Whisk all ingredients in a container large enough to marinate your chicken.  Add chicken and marinate for at least one hour, up to six.  Discard marinade after removing the chicken.

Cook’s Illustrated French Potato Salad, from The New Best Recipe Cookbook All-New Edition

Serves 6

If fresh chervil isn’t available, substitute an additional 1/2 tablespoon of minced parsley and an additional 1/2 teaspoon of tarragon. For best flavor, serve the salad warm, but to make ahead, follow the recipe through step 2, cover with plastic wrap, and refrigerate. Before serving, bring the salad to room temperature, then add the shallots and herbs.

2 pounds red potatoes (about 6 medium or 18 small), scrubbed, and cut into 1/4-inch-thick slices

2 tablespoons salt

1 medium clove of garlic, peeled and threaded on skewer

1 1/2 tablespoons champagne vinegar or white wine vinegar

2 teaspoons Dijon mustard

1/4 cup olive oil

1/2 teaspoon ground black pepper

1 small shallot, minced (about 2 tablespoons)

1 tablespoon fresh minced chervil

1 tablespoon minced fresh parsley

1 tablespoon fresh minced chives

1 teaspoon fresh minced tarragon

1. Place potatoes, 6 cups cold tap water, and salt in large saucepan; bring to boil over high heat, then reduce heat to medium. Lower skewered garlic into simmering water and partially blanch, about 45 seconds. Immediately run garlic under cold tap water to stop cooking; remove garlic from skewer and set aside. Continue to simmer potatoes, uncovered, until tender but still firm (thin-bladed paring knife can be slipped into and out of center of potato slice with no resistance), about 5 minutes. Drain potatoes, reserving 1/4 cup cooking water. Arrange hot potatoes close together in single layer on rimmed baking sheet.

2. Press garlic through garlic press or mince by hand. Whisk garlic, reserved potato cooking water, vinegar, mustard, oil, and pepper in small bowl until combined. Drizzle dressing evenly over warm potatoes; let stand 10 minutes.

3. Toss shallot and herbs in small bowl. Transfer potatoes to large serving bowl; add shallot/herb mixture and mix gently with rubber spatula to combine. Serve immediately.

Breakfast for Dinner


Last night, we ate my kid’s favorite dinner, which is not dinner at all.  Breakfast for dinner is very popular in our house, especially after discovering Cook’s Illustrated’s Challah French Toast recipe a few years ago.  You know how when you go to a great brunch place on the weekends and order a mimosa and a specialty French Toast with some sort of amped up, fruit-laden syrup and it tastes so much better than any French Toast you could ever make at home?  Well, we don’t do that anymore.  This French Toast recipe is so good that I think any starchy pancake or French Toast order while out at brunch (or a diner in New Jersey) is a waste of a someone-else-is-cooking experience.  Better to let someone else do the really complicated stuff, like eggs Benedict, while we’re out.


Breakfast for Dinner at our house is usually Challah French Toast, bacon and yogurt parfaits, made by layering yogurt, any berries we have on hand and granola.  My oldest daughter said last night, “We’ve been eating lots of healthy things, so we deserve a treat.”  She’s four.  Then my husband called and said he was leaving his office “shortly”.  I reminded him that last night was Breakfast for Dinner night and he came home immediately.  He’s not four.

Cook’s Illustrated Challah French Toast, from The New Best Recipe All-New Edition

Though thick-sliced challah is best for French toast, you can substitute high-quality, presliced sandwich bread. Flipping challah is easiest with tongs, but a spatula works best with sandwich bread…To vary the flavor of the batter, add ¾ teaspoon ground cinnamon or ½ teaspoon ground nutmeg with the dry ingredients, or substitute almond extract for the vanilla.  (Note:  I’ve doubled the recipe.  This comfortably feeds four for dinner.)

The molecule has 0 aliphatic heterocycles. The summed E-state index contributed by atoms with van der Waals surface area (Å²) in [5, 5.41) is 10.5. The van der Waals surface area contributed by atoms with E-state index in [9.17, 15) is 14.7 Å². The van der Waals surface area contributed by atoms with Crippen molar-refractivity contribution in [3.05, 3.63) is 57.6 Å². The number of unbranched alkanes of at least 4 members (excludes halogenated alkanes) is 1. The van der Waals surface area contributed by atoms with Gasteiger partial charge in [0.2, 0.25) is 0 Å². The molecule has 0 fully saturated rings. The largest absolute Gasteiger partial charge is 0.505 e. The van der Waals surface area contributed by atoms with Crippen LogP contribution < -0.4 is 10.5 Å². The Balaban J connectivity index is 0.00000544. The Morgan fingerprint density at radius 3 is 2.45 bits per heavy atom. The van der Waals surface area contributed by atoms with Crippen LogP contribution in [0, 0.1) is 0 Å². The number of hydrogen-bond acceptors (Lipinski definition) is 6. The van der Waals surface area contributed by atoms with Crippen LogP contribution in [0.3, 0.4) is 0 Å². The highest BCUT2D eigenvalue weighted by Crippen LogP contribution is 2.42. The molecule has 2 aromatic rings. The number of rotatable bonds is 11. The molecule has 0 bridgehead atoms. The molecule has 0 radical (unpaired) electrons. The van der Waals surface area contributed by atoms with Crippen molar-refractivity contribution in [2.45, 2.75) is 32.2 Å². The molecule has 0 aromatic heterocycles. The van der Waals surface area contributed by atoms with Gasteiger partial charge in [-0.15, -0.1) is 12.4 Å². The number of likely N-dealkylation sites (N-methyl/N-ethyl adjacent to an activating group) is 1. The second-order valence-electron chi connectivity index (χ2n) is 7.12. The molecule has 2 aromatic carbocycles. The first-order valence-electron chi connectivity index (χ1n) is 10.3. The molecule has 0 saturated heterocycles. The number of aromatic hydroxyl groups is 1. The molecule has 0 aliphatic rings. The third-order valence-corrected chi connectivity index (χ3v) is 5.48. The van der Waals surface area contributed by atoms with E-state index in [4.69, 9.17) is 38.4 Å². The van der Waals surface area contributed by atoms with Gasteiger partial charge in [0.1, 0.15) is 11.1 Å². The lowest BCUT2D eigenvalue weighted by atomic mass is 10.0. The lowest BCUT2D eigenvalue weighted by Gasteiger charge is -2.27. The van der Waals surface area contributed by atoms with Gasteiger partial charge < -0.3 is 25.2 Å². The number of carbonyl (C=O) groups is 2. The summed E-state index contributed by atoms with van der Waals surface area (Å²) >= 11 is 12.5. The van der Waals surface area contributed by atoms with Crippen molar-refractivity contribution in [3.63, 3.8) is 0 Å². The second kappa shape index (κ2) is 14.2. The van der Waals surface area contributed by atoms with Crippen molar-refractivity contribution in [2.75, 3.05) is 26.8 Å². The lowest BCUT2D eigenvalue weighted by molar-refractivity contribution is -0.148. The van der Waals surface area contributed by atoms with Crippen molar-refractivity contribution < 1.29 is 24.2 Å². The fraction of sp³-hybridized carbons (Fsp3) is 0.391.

2 large eggs
4 tablespoons unsalted butter, melted
1 1/2 cup milk
4 teaspoons vanilla extract
4 tablespoons sugar
2/3 cup unbleached all-purpose flour
1/2 teaspoon salt
8-10 slices day-old challah, ¾ inch thick,
or 12-16 slices day-old high-quality sandwich bread
Unsalted butter for frying
(1 tablespoon per batch)

Heat a 10- or 12- inch skillet (preferably cast iron) over medium heat for 5 minutes. Meanwhile, beat the eggs lightly in a shallow pan or pie plate; whisk in the melted butter, then the milk and vanilla, and finally the sugar, flour and salt, continuing to whisk until smooth. Soak the bread without over saturating, about 40 seconds per side for challah or 30 seconds per side for sandwich bread. Pick up the bread and allow the excess batter to drip off; repeat with the remaining slices.

Swirl 1 tablespoon butter in the hot skillet. Transfer the prepared bread to the skillet in a single layer; cook until golden brown, about 1 minute 45 seconds on the first side and 1 minute on the second. Serve the French toast immediately. Continue, adding 1 tablespoon butter to the skillet for each new batch.

…but eating 23 is surprisingly easy.


Andra’s right, eating 50 eggs is difficult.  But by the time we eat our sandwiches for lunch today, we will have eaten 23 (two dozen hard-boiled eggs, save one that the cook ate to ensure they were cooked perfectly).

How, you ask?  That’s four sandwiches for lunch yesterday and because my kids went to bed without dinner last night (on Easter??  Yep, we’re that mean), my husband and I ate them for dinner as well.  Our Monday After Easter menu is shaping up to be pretty spectacular:  lamb, rosemary potatoes, asparagus, and any remaining Easter candy for dessert.

I’m sure Andra’s Egg Salad is delicious, but I’ve never eaten hers while fuming over the behavior of a 4 and 2-year old.  My egg salad pairs nicely with kid’s Easter candy.  Trust me.

– Catherine

Egg Salad For a Rough Easter

23 hard-boiled eggs

1 cup mayonnaise

2 stalks celery, finely diced

8 teaspoons whole grain Dijon mustard

8 teaspoons lemon juice (about two lemons)

1/4 teaspoon celery seed

2 Tbsp chopped dill

Kosher salt (about 1 tsp)

Ground black pepper

Combine all ingredients in a large bowl and use a potato masher to break up eggs until coarsely chopped.  Serve with fresh white pita or ciabatta bread with watercress or any crunchy lettuce.